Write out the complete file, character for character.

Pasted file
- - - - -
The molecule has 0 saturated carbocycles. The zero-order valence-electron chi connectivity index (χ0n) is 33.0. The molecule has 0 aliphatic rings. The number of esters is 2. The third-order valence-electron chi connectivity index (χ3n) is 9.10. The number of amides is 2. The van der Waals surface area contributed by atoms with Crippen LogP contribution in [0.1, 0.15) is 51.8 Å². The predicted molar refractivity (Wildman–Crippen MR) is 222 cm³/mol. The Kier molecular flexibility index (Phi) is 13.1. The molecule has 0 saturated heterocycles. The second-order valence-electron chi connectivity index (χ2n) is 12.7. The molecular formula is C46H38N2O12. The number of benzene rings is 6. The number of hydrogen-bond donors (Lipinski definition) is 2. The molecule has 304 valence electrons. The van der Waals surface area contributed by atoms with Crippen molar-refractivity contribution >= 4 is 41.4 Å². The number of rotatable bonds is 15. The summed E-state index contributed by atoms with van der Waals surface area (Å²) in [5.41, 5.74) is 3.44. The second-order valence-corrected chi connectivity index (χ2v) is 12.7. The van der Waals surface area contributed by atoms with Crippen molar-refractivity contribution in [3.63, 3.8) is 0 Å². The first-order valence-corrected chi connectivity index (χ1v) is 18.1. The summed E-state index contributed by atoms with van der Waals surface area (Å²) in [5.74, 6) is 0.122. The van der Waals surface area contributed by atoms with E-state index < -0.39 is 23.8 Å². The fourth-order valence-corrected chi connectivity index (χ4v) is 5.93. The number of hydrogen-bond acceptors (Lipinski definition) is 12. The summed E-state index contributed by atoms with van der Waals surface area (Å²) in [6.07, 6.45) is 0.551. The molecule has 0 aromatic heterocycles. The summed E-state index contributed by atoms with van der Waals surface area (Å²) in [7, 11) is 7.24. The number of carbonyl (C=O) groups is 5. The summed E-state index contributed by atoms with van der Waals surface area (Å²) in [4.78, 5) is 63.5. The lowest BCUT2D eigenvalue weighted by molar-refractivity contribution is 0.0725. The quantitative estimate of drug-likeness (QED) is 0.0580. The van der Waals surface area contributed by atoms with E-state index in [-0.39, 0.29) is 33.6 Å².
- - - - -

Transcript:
The molecule has 0 saturated carbocycles. The zero-order valence-electron chi connectivity index (χ0n) is 33.0. The molecule has 0 aliphatic rings. The number of esters is 2. The third-order valence-electron chi connectivity index (χ3n) is 9.10. The number of amides is 2. The van der Waals surface area contributed by atoms with Crippen LogP contribution in [0.1, 0.15) is 51.8 Å². The predicted molar refractivity (Wildman–Crippen MR) is 222 cm³/mol. The Kier molecular flexibility index (Phi) is 13.1. The molecule has 0 saturated heterocycles. The second-order valence-electron chi connectivity index (χ2n) is 12.7. The molecular formula is C46H38N2O12. The number of benzene rings is 6. The number of hydrogen-bond donors (Lipinski definition) is 2. The molecule has 304 valence electrons. The van der Waals surface area contributed by atoms with Crippen molar-refractivity contribution >= 4 is 41.4 Å². The number of rotatable bonds is 15. The summed E-state index contributed by atoms with van der Waals surface area (Å²) in [5.41, 5.74) is 3.44. The second-order valence-corrected chi connectivity index (χ2v) is 12.7. The van der Waals surface area contributed by atoms with Crippen molar-refractivity contribution in [3.63, 3.8) is 0 Å². The first-order valence-corrected chi connectivity index (χ1v) is 18.1. The summed E-state index contributed by atoms with van der Waals surface area (Å²) in [5.74, 6) is 0.122. The van der Waals surface area contributed by atoms with E-state index < -0.39 is 23.8 Å². The fourth-order valence-corrected chi connectivity index (χ4v) is 5.93. The number of hydrogen-bond acceptors (Lipinski definition) is 12. The summed E-state index contributed by atoms with van der Waals surface area (Å²) in [6.07, 6.45) is 0.551. The molecule has 0 aromatic heterocycles. The summed E-state index contributed by atoms with van der Waals surface area (Å²) in [7, 11) is 7.24. The number of carbonyl (C=O) groups is 5. The summed E-state index contributed by atoms with van der Waals surface area (Å²) in [4.78, 5) is 63.5. The lowest BCUT2D eigenvalue weighted by molar-refractivity contribution is 0.0725. The quantitative estimate of drug-likeness (QED) is 0.0580. The van der Waals surface area contributed by atoms with E-state index in [-0.39, 0.29) is 33.6 Å².